So if you apply the traditional quantitative finance models into these things, like this cash flow model, you get answers that say that these things should basically be worthless. They have no income, their entire terminal value depends on an infinite chain of fools that will just keep buying this thing forever, which are like absurdities. They can’t possibly have a non-zero value as a security. And securities are very regulated in the United States, and for good reason, because you can construct them out of thin air, just like cryptocurrencies. They’re fiction. They exist to give people rights to cash flows on economic enterprises. But with Bitcoin, there’s no economic enterprise. With Ethereum, there’s no economic enterprise. It’s purely an investment whose value is derived from the theory of the greater fool — that like, if I buy an asset I have to pass this on to another fool so it’s an infinite hot potato. By inductive reasoning, you end up with these absurdities if you try to price them as securities.
Then you can say that they’re like art. So Bitcoin is like a piece of libertarian performance art split into 21 million parts. It wouldn’t be the first time somebody’s actually done that in history, but that’s a significantly less coherent story, that Bitcoin’s a performance art. It doesn’t jive with the narrative we keep hearing about it being treated as a financial instrument but it’s actually this piece of performance art… so I reject that one outright.
You’re left with the logical conclusion that we have these valueless penny-stock assets that are being traded purely on the theory of the greater fool, and that looks like a speculative bubble. Those things do happen in economics, it’s just they always have one outcome. Ultimately the history of these things trends towards one place — which is zero.
PM: Exactly. I don’t think we need to go into it too deeply, but there are very clear relationships you can draw to historical events. One that keeps coming to mind whenever I read about these stories is the Wall Street crash of 1929, but in one of your essays you also mentioned the Albanian pyramid scheme crisis in the 1990s, where post-Communist Albania seemed to be having this economic miracle but it was just that half the economy got involved in pyramid schemes and then it ultimately collapsed. I wonder if there’s anything that you wanna say about either of those examples.
SD: Both of those are great historical analogues about what we’re living through. The lesson about history is that history repeats itself, first as tragedy and then as farce. What we’re seeing is the farcical version of those two events kind of repeating, and I guess we’re doomed to repeat the same cycles in history.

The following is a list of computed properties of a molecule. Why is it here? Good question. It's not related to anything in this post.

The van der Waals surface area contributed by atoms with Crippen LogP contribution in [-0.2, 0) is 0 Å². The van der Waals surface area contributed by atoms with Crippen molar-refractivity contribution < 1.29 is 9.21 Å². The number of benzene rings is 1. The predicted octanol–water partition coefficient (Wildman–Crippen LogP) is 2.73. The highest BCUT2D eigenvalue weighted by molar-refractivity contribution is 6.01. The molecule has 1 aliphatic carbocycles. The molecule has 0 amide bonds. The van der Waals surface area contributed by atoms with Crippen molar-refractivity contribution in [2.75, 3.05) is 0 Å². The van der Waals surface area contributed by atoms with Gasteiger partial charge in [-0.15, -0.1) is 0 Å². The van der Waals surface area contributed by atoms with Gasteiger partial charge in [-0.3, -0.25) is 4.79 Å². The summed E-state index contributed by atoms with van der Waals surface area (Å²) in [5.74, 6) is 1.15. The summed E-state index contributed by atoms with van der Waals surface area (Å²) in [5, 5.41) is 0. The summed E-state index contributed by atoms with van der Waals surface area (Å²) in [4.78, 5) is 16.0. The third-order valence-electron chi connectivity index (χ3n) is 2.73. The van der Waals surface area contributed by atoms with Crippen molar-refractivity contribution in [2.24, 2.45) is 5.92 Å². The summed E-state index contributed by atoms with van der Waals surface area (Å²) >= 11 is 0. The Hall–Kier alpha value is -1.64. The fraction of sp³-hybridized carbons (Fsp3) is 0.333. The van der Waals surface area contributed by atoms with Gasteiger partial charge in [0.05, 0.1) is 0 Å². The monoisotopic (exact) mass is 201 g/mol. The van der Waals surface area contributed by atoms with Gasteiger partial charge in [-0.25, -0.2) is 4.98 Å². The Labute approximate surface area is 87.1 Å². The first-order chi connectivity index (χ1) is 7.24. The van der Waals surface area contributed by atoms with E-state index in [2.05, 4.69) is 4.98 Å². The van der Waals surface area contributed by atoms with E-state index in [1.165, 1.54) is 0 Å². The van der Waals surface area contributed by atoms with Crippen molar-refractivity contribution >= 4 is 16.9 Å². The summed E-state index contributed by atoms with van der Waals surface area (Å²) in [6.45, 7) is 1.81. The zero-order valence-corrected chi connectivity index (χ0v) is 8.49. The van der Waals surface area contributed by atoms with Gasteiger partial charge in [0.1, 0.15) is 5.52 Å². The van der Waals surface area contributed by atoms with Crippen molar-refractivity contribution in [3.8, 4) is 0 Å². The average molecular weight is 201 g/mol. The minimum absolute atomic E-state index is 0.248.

To go back to the 1920s, and every journalist I talk to right now says, “oh, it’s like the 1920s again,” and they’re right. What you’re seeing right now is what happens when you have a wild speculative medium. We saw that in the 1920s when America was first building its market economy. We were still figuring things out about how to actually build a stock market. These have been around a while, since the 1700s, but it reached a fever pitch as the US industrialized and entered the early 20th century. So things like the New York Stock Exchange exploded in popularity and there was a Cambrian explosion of companies and all sorts of financial instruments and all this financial innovation, if you will, and the retail public, which is like everyday citizens, started investing very heavily in financial instruments, in companies that they didn’t understand. This created a massive bubble which ultimately led up to the Great Depression and the Great Market Crash of 1929 when the entire house of cards ended up falling down because all of this was based on hot air.
There was a very interesting set of laws that came into effect in the United States, which were called Blue Sky laws, which were explicit prohibitions on the type of securities that cryptocurrencies are most like. Blue Sky laws were a restriction around trading securities that are backed by nothing more than the blue sky of Kansas. They were instruments that had no underlying fundamentals. People would just sell these things and they were like the Dogecoin of the day. What’s the value of the blue sky? What’s the value of a dog meme? They were asking the same kinds of questions back then in 1929. Ultimately, the US decided, these things are probably bad because, how do you price these things? What’s the value of the blue sky? So most states banned these things and it got codified into what became the Securities Act of the 1930s. Turns out you probably don’t want to actually have these things because they’re predatory instruments.